I noticed today, after a good rain last night, that "dried in" is a relative term. We're looking for our metal roofing material to arrive tomorrow, and soon after that, it should be truly dried in. I'll tell you all about it when it arrives. Until then, take care, and have a good evening.  --oc

Sunday, June 3, 2012

"We've been framed!"

On the 14th of May the framers reached the highest point of our new home. At this point in Germany, there is a "topping out ceremony" with the erection of a small tree, speeches by the builder, owners, and others, and toasts drunk to various people with various wishes. Afterward the glasses are smached against the side of the house and the pieces allowed to fall into the ditch beside the foundation wall. In our country, however, it's rather routine and dull, with only the recognition that the house is now "dried in," if only with tar paper, which then already has holes in it from the nails that hold it down and at least keep it from blowing away.

Since drying in, work on our new house has continued in many areas. The plumbing rough-in was done, the electrical begun, and flues installed for the wood stoves, which were salvaged from the old house. They have now been cleaned up, repainted, and made ready for installation.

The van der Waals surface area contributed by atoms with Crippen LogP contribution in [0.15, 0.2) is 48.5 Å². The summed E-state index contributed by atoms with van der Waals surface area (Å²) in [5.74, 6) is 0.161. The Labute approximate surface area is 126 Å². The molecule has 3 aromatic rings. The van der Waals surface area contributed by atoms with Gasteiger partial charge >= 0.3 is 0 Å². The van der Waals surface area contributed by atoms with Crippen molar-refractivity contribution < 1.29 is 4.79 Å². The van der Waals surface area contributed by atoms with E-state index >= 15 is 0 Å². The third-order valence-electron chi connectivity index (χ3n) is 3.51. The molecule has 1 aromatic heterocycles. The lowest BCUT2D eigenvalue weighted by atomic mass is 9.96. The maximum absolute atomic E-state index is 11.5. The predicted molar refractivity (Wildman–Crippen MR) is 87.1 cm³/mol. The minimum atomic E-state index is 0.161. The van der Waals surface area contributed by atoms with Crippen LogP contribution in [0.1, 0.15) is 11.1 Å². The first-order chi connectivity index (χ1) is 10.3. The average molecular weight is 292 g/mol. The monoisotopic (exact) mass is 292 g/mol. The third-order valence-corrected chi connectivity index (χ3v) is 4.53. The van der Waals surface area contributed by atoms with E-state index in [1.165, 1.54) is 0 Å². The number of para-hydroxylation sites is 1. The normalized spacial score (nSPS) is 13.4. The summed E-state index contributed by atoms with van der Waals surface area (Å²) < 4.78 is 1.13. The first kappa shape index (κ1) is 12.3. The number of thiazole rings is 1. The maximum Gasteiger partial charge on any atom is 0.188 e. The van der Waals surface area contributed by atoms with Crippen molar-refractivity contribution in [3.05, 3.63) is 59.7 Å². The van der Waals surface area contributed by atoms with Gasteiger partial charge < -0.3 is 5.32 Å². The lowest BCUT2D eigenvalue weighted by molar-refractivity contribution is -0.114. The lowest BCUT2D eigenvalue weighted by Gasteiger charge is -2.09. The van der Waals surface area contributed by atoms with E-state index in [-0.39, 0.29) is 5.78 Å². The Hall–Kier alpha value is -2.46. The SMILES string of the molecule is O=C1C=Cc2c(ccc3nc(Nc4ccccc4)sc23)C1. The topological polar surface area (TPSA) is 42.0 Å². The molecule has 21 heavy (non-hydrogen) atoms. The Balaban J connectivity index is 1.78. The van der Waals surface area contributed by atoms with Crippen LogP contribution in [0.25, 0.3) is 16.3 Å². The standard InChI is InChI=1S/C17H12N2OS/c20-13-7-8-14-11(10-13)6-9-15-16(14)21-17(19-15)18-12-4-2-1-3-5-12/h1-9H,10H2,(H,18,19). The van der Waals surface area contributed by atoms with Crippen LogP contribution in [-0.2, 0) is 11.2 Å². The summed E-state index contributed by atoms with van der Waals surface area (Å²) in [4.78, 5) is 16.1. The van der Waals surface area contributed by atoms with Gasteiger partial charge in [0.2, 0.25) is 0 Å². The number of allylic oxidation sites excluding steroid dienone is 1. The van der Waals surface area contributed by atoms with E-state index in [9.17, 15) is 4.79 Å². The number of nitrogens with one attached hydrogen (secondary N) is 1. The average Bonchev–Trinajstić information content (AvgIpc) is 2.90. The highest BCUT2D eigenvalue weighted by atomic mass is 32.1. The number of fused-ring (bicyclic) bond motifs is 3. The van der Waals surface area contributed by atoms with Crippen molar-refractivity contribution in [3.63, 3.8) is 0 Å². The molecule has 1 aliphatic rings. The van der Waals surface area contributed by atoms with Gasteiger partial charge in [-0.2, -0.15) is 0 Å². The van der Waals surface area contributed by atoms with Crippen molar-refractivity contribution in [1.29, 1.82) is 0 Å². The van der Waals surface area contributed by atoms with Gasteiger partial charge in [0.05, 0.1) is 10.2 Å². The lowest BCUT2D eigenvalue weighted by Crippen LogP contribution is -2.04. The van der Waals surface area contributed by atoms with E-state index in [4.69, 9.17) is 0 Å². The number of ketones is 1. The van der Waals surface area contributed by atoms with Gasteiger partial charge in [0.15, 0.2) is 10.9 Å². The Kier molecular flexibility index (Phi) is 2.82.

Manita is standing behind the flues on the main floor level; the flue on the left comes up from the basement stove, which will do the main heating in the coldest weather. Like its predecessor, this house will have a ground-source (so-called "geothermal") heat pump, which will either draw heat from the earth (winter) or put heat into the earth (summer), with a little going toward heating hot water.

The house will have one heat pump, but will be divided into two zones, with baffles sending the conditioned air either to the main floor or the basement - or both. Individual thermostats that are programmable will sort all of that out and keep us either roasty-toasty or cool and comfy. One concern with the wood stoves will be providing enough combustion air, since the new house will have foam insulation instead of the cellulose in the old house. The resulting difference between old and new heating requirements is supposed to be about a half ton in heat pump capacity.

Providing that air-tight seal will be accomplished in part by plastic wrap around the outside. The tight-fitting doors and windows and the foam itself, I assume, will take care of the rest. The wrap can be seen around the kitchen door and some of the windows in the shot below.

Note also to the right of the kitchen door a double window that replaces a small single window in the old kitchen and provides a lot more light. Farther to the right is the bay window in front of the dining room.

That's about enough for one day. More tomorrow.  --oc

Saturday, June 2, 2012

How it began, and how it continues

My first blog post began with a picture of the remains of our house, but thanks to one of our Kenney Ridge neighbors, Bill Sheehan, we can see what it looked like when the destruction was in progress.